Books & Music
Food & Wine
Health & Fitness
Hobbies & Crafts
Home & Garden
News & Politics
Religion & Spirituality
Travel & Culture
TV & Movies
Tips for Sewing Satin
Once you are ready to begin cutting, you will want to use your sharpest set of shears. Better yet, take your scissors in to be sharpened before cutting your satin out, otherwise you run the danger of snagging the fabric or causing threads to pull, marring the surface.
When you mark your pattern details such as darts or seam matching arrows, use marking chalk or an air soluble marking pen and mark only on the wrong side. Do not use water-soluble marking pens, because many satins are susceptible to water staining. Before using any marking method, whether pen or chalk, always check on a scrap of fabric first to make sure the marks will come completely out.
Again, when pinning, you want to pin only in the seam allowances, not into the visible garment areas.
Use the correct size needle for the type of satin you are using and change it frequently. If the needle is dull or has a rough spot on it, it will snag the fabric and cause pulled threads.
Use a short stitch length, 10-15 stitches per inch and hold the fabric taut as it passes through the sewing machine. This will help prevent puckers. Be aware that seams sewn on the lengthwise grain pucker more easily than those sewn on the bias.
In many cases, satin ravels easily so seams need to be finished. But, the problem is that any bulk shows through satin, so it is better to finish each side of the seam separately and the press seams open so they lay flat. Good finishing choices are: pinking, serging, and zigzag stitching the raw edges.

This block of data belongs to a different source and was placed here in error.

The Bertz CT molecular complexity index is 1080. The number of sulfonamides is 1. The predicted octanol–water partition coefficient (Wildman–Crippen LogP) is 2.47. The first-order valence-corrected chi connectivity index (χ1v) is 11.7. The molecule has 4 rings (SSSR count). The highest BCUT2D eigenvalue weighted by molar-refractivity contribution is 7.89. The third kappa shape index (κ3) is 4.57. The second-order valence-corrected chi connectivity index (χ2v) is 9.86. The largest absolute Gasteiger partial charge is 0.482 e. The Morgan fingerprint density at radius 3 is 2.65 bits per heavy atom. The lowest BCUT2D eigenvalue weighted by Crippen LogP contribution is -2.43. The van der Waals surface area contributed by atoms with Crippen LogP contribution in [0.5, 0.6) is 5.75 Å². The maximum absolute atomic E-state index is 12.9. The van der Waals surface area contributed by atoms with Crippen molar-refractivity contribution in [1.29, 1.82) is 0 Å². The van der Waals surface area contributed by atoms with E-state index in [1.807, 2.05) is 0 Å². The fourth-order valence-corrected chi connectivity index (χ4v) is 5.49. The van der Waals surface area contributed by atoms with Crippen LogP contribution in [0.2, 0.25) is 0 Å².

Use a high-quality polyester thread such as Gutermann or Mettler Metrosene thread. Higher quality threads really do make a difference in the finished product and are better for your sewing machine.
It is essential to take care when pressing satin because you need to use the correct temperature and press carefully so you do not damage the fabric. Many satins are susceptible to water staining so you will want to avoid the steam feature on your iron. Press on the wrong side of the fabric when possible. If it is absolutely necessary to press on the right side, use a pressing sheet to prevent glazing. Press up and down rather than from side to side. When pressing seams, put paper under the seams to prevent pressing a line into right side of the garment.
Most satin fabrics need to be dry-cleaned, so when purchasing your satin, look at the care label on the bolt and select your fabric accordingly. If you will be making a garment that will be worn frequently such as a blouse or lingerie, you will want to pay a little extra money for a washable satin. On the other hand, when making a formal gown that may only be worn a few times, dry clean only fabric is fine.
I hope you find this article helpful in your sewing journey!
Content copyright © 2014 by Tamara Bostwick. All rights reserved.
This content was written by Tamara Bostwick. If you wish to use this content in any manner, you need written permission. Contact Tamara Bostwick for details.
Website copyright © 2014 Minerva WebWorks LLC. All rights reserved.